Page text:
Ballard Locks from the air. Photo: Jeff Wilcox (CC BY-NC 2.0) https://www.flickr.com/photos/jeffwilcox/4805933588
2/18/2016

Will Ballard Locks withstand a major earthquake?

For close to 100 years, Seattle's Ballard Locks has been one of the region's busiest waterways, drawing major boat traffic along with millions of tourists. But as it prepares to celebrate its centennial, the aged structure is also drawing the concern of engineers. They worry that an earthquake could cause the locks to fail, draining massive amounts of water from Lake Washington and Lake Union. In some scenarios, the two lakes could drop by as much as 20 feet, stranding boats, disabling bridges and causing big problems for salmon restoration.

Returning sockeye salmon packed gill-to-gill in the viewing windows at the Ballard Locks fish ladder. Photo: Ingrid Taylar (CC BY-NC 2.0) https://www.flickr.com/photos/taylar/7511895940
2/18/2016

Salmon live in a topsy-turvy world upstream of the Ballard Locks

Chinook, coho and sockeye salmon, along with steelhead trout, live in the Lake Washington watershed and navigate a treacherous route through the Ballard Locks on their way to Puget Sound.

Waves crashing on the Puget Sound Photo: MikeySkatie (CC BY-SA 2.0) https://www.flickr.com/photos/mikeyskatie/5473869676
2/17/2016

Climate and ocean processes

This overview discusses the processes that control ocean and climate characteristics. Topics include atmospheric forcing, precipitation patterns, oscillation trends, coastal upwelling, and climate change.

Water Resource Inventory Areas (WRIA). Map: Kris Symer. Data source: WAECY.
2/15/2016

Geographic boundaries of Puget Sound and the Salish Sea

The boundaries of Puget Sound and the Salish Sea are not always consistently defined by scientists and government agencies. This article clarifies the distinctions between oceanographic and watershed-based definitions of these geographic areas.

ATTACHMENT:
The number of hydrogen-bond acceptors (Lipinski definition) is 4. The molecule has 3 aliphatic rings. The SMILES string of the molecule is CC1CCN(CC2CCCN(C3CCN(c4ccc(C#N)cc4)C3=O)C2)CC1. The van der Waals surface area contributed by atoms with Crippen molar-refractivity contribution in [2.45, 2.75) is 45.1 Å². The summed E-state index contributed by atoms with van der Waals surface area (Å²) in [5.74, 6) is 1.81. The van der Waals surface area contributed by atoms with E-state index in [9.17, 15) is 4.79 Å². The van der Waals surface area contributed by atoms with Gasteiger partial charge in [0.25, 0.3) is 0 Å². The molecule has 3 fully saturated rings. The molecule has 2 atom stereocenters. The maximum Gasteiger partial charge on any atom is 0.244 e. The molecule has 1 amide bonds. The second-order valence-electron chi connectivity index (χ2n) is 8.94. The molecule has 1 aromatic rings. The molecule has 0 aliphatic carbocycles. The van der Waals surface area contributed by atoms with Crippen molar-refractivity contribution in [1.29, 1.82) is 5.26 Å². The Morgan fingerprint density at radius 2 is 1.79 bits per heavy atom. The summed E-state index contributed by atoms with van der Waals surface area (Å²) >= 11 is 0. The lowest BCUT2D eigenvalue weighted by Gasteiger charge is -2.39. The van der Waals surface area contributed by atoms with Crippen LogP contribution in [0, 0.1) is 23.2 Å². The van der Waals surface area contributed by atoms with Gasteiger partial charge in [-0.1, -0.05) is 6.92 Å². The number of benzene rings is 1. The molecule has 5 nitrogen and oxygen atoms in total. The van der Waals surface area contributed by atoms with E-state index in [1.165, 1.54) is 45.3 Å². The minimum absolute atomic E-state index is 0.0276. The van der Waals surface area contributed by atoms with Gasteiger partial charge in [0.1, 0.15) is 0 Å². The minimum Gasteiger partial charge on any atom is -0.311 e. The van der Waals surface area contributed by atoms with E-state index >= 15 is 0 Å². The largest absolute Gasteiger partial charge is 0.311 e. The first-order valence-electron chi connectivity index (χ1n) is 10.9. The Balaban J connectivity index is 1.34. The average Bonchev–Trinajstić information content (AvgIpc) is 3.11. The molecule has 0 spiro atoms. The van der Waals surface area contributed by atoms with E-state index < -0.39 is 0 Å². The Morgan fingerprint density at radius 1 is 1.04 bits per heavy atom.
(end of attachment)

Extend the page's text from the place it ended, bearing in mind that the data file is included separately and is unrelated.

The Puyallup River outside Orting, WA. Photo: Lindley Ashline (CC BY-NC-ND 2.0) https://www.flickr.com/photos/91625873@N04/22035924720
2/12/2016

Land cover conversion and ecosystem decline

Land cover conversion through human development was listed as a leading cause of ecosystem decline in the 2014 Puget Sound Pressures Assessment, a document supported by the Environmental Protection Agency and prepared by more than 60 of the region's scientists. 

A graph shows an increase in published papers related to anthropogenic noise
2/11/2016

Impacts of anthropogenic noise on marine life: Publication patterns, new discoveries, and future directions in research and management

A 2015 review in Ocean & Coastal Management looks at trends in research related to anthropogenic noise and its affect on a wide variety of marine organisms, from whales and fish to invertebrates. The review includes case studies from the Salish Sea. 

Birch Bay. Photo by Jeff Rice
12/21/2015

Birch Bay characterization and watershed planning pilot – taking action

A 2015 report from the Whatcom Conservation District and Whatcom County describes a pilot watershed characterization study focusing on the Terrell Creek and Birch Bay areas. The report and related appendices are available for download. 

report cover: Analysis of  Effective Regulation and Stewardship Findings
12/17/2015

A review of Puget Sound marine and nearshore grant program results, Part 1

A 2015 report from the University of Washington Puget Sound Institute summarizes and reviews 14 EPA-funded projects focusing on Puget Sound's marine and nearshore environments. The projects were conducted between 2011-2015 with support from the EPA's National Estuary Program.

Report cover for State of Knowledge: Climate Change in Puget Sound
11/16/2015

State of Knowledge: Climate Change in Puget Sound

A 2015 report from the University of Washington provides the most comprehensive assessment to date of the expected impacts of climate change on the Puget Sound region.